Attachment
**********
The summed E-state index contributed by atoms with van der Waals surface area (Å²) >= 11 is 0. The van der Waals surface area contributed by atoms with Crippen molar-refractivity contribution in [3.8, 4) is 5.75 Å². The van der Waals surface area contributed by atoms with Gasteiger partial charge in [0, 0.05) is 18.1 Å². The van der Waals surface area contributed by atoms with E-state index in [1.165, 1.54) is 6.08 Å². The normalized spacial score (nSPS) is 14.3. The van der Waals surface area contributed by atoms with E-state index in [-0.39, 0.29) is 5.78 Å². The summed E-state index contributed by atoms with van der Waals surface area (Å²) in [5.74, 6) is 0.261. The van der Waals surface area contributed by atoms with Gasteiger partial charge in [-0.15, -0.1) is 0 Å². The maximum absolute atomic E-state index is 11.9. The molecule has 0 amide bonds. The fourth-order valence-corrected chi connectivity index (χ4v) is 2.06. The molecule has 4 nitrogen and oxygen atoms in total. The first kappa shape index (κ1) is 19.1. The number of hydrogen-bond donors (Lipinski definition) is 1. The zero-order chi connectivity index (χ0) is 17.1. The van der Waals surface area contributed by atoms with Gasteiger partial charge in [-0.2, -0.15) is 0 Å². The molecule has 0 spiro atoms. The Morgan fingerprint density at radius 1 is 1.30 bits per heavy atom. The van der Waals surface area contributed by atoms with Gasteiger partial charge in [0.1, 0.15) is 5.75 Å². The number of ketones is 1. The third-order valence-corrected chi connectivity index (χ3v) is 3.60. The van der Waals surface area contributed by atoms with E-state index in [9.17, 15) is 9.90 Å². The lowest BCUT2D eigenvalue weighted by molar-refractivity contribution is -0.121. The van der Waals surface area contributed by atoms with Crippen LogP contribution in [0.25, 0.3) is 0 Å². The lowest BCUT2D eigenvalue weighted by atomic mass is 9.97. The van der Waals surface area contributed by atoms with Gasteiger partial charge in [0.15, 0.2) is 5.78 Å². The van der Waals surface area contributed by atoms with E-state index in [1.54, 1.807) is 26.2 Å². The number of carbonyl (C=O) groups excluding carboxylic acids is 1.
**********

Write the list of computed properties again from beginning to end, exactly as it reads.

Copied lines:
The summed E-state index contributed by atoms with van der Waals surface area (Å²) >= 11 is 0. The van der Waals surface area contributed by atoms with Crippen molar-refractivity contribution in [3.8, 4) is 5.75 Å². The van der Waals surface area contributed by atoms with Gasteiger partial charge in [0, 0.05) is 18.1 Å². The van der Waals surface area contributed by atoms with E-state index in [1.165, 1.54) is 6.08 Å². The normalized spacial score (nSPS) is 14.3. The van der Waals surface area contributed by atoms with E-state index in [-0.39, 0.29) is 5.78 Å². The summed E-state index contributed by atoms with van der Waals surface area (Å²) in [5.74, 6) is 0.261. The van der Waals surface area contributed by atoms with Gasteiger partial charge in [-0.15, -0.1) is 0 Å². The maximum absolute atomic E-state index is 11.9. The molecule has 0 amide bonds. The fourth-order valence-corrected chi connectivity index (χ4v) is 2.06. The molecule has 4 nitrogen and oxygen atoms in total. The first kappa shape index (κ1) is 19.1. The number of hydrogen-bond donors (Lipinski definition) is 1. The zero-order chi connectivity index (χ0) is 17.1. The van der Waals surface area contributed by atoms with Gasteiger partial charge in [-0.2, -0.15) is 0 Å². The molecule has 0 spiro atoms. The Morgan fingerprint density at radius 1 is 1.30 bits per heavy atom. The van der Waals surface area contributed by atoms with Gasteiger partial charge in [0.1, 0.15) is 5.75 Å². The number of ketones is 1. The third-order valence-corrected chi connectivity index (χ3v) is 3.60. The van der Waals surface area contributed by atoms with E-state index in [9.17, 15) is 9.90 Å². The lowest BCUT2D eigenvalue weighted by molar-refractivity contribution is -0.121. The van der Waals surface area contributed by atoms with Crippen LogP contribution in [0.25, 0.3) is 0 Å². The lowest BCUT2D eigenvalue weighted by atomic mass is 9.97. The van der Waals surface area contributed by atoms with Gasteiger partial charge in [0.15, 0.2) is 5.78 Å². The van der Waals surface area contributed by atoms with E-state index in [1.54, 1.807) is 26.2 Å². The number of carbonyl (C=O) groups excluding carboxylic acids is 1.